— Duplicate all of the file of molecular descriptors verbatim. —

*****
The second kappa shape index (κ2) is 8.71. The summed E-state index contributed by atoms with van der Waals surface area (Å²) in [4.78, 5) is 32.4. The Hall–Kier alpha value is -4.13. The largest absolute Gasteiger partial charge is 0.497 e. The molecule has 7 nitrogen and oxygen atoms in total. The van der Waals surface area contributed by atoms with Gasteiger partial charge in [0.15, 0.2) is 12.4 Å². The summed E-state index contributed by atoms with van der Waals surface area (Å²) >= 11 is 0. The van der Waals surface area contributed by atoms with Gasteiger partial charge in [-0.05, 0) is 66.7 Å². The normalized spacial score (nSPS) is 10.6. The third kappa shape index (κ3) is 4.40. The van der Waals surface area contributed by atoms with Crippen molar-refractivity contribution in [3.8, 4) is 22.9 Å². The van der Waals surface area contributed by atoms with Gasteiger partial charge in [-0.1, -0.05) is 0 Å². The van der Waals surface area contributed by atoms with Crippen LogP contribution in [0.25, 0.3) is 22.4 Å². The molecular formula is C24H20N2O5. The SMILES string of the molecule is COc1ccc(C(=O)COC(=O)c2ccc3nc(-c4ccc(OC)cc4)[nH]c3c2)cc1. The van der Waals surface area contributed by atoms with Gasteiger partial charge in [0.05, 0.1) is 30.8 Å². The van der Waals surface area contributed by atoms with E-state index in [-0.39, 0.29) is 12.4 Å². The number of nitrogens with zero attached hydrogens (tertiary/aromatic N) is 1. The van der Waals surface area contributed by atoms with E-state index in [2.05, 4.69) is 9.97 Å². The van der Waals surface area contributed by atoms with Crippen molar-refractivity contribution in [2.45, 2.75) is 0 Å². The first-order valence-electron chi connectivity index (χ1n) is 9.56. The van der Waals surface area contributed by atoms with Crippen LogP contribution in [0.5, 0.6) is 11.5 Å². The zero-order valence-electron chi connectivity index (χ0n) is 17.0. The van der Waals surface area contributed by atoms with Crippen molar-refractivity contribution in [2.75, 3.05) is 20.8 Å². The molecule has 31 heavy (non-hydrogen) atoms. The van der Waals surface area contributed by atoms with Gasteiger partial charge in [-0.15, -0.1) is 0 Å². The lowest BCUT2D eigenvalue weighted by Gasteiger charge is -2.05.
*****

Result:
The second kappa shape index (κ2) is 8.71. The summed E-state index contributed by atoms with van der Waals surface area (Å²) in [4.78, 5) is 32.4. The Hall–Kier alpha value is -4.13. The largest absolute Gasteiger partial charge is 0.497 e. The molecule has 7 nitrogen and oxygen atoms in total. The van der Waals surface area contributed by atoms with Gasteiger partial charge in [0.15, 0.2) is 12.4 Å². The summed E-state index contributed by atoms with van der Waals surface area (Å²) >= 11 is 0. The van der Waals surface area contributed by atoms with Gasteiger partial charge in [-0.05, 0) is 66.7 Å². The normalized spacial score (nSPS) is 10.6. The third kappa shape index (κ3) is 4.40. The van der Waals surface area contributed by atoms with Crippen molar-refractivity contribution in [3.8, 4) is 22.9 Å². The van der Waals surface area contributed by atoms with Gasteiger partial charge in [-0.1, -0.05) is 0 Å². The van der Waals surface area contributed by atoms with Crippen LogP contribution in [0.25, 0.3) is 22.4 Å². The molecular formula is C24H20N2O5. The SMILES string of the molecule is COc1ccc(C(=O)COC(=O)c2ccc3nc(-c4ccc(OC)cc4)[nH]c3c2)cc1. The van der Waals surface area contributed by atoms with Gasteiger partial charge in [0.05, 0.1) is 30.8 Å². The van der Waals surface area contributed by atoms with E-state index in [-0.39, 0.29) is 12.4 Å². The number of nitrogens with zero attached hydrogens (tertiary/aromatic N) is 1. The van der Waals surface area contributed by atoms with E-state index in [2.05, 4.69) is 9.97 Å². The van der Waals surface area contributed by atoms with Crippen molar-refractivity contribution in [2.45, 2.75) is 0 Å². The first-order valence-electron chi connectivity index (χ1n) is 9.56. The van der Waals surface area contributed by atoms with Crippen LogP contribution in [0.5, 0.6) is 11.5 Å². The zero-order valence-electron chi connectivity index (χ0n) is 17.0. The van der Waals surface area contributed by atoms with Crippen molar-refractivity contribution in [2.75, 3.05) is 20.8 Å². The molecule has 31 heavy (non-hydrogen) atoms. The van der Waals surface area contributed by atoms with Gasteiger partial charge in [-0.15, -0.1) is 0 Å². The lowest BCUT2D eigenvalue weighted by Gasteiger charge is -2.05.